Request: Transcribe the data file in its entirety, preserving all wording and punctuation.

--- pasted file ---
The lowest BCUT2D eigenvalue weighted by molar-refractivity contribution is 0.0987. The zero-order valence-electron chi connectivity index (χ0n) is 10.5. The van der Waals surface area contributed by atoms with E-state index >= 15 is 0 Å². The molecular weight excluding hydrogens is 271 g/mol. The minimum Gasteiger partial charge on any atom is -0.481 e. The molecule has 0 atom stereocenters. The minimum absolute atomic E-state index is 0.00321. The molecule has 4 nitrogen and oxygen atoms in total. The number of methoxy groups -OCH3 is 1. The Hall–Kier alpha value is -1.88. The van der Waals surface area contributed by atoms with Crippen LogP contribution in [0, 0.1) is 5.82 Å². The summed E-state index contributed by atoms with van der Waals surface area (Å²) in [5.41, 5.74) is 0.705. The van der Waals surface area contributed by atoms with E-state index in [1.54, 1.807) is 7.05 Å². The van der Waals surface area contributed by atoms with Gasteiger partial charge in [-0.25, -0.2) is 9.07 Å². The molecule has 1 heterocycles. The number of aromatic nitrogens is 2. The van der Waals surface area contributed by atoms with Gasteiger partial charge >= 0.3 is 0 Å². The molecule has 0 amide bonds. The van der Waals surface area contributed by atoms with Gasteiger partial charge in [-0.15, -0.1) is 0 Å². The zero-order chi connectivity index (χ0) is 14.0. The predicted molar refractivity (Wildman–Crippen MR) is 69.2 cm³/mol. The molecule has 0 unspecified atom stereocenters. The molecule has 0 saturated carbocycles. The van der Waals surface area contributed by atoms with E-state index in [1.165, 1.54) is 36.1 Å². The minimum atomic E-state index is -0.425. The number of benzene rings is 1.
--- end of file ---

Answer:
The lowest BCUT2D eigenvalue weighted by molar-refractivity contribution is 0.0987. The zero-order valence-electron chi connectivity index (χ0n) is 10.5. The van der Waals surface area contributed by atoms with E-state index >= 15 is 0 Å². The molecular weight excluding hydrogens is 271 g/mol. The minimum Gasteiger partial charge on any atom is -0.481 e. The molecule has 0 atom stereocenters. The minimum absolute atomic E-state index is 0.00321. The molecule has 4 nitrogen and oxygen atoms in total. The number of methoxy groups -OCH3 is 1. The Hall–Kier alpha value is -1.88. The van der Waals surface area contributed by atoms with Crippen LogP contribution in [0, 0.1) is 5.82 Å². The summed E-state index contributed by atoms with van der Waals surface area (Å²) in [5.41, 5.74) is 0.705. The van der Waals surface area contributed by atoms with E-state index in [1.54, 1.807) is 7.05 Å². The van der Waals surface area contributed by atoms with Gasteiger partial charge in [-0.25, -0.2) is 9.07 Å². The molecule has 1 heterocycles. The number of aromatic nitrogens is 2. The van der Waals surface area contributed by atoms with Gasteiger partial charge >= 0.3 is 0 Å². The molecule has 0 amide bonds. The van der Waals surface area contributed by atoms with Gasteiger partial charge in [-0.15, -0.1) is 0 Å². The zero-order chi connectivity index (χ0) is 14.0. The predicted molar refractivity (Wildman–Crippen MR) is 69.2 cm³/mol. The molecule has 0 unspecified atom stereocenters. The molecule has 0 saturated carbocycles. The van der Waals surface area contributed by atoms with E-state index in [1.165, 1.54) is 36.1 Å². The minimum atomic E-state index is -0.425. The number of benzene rings is 1.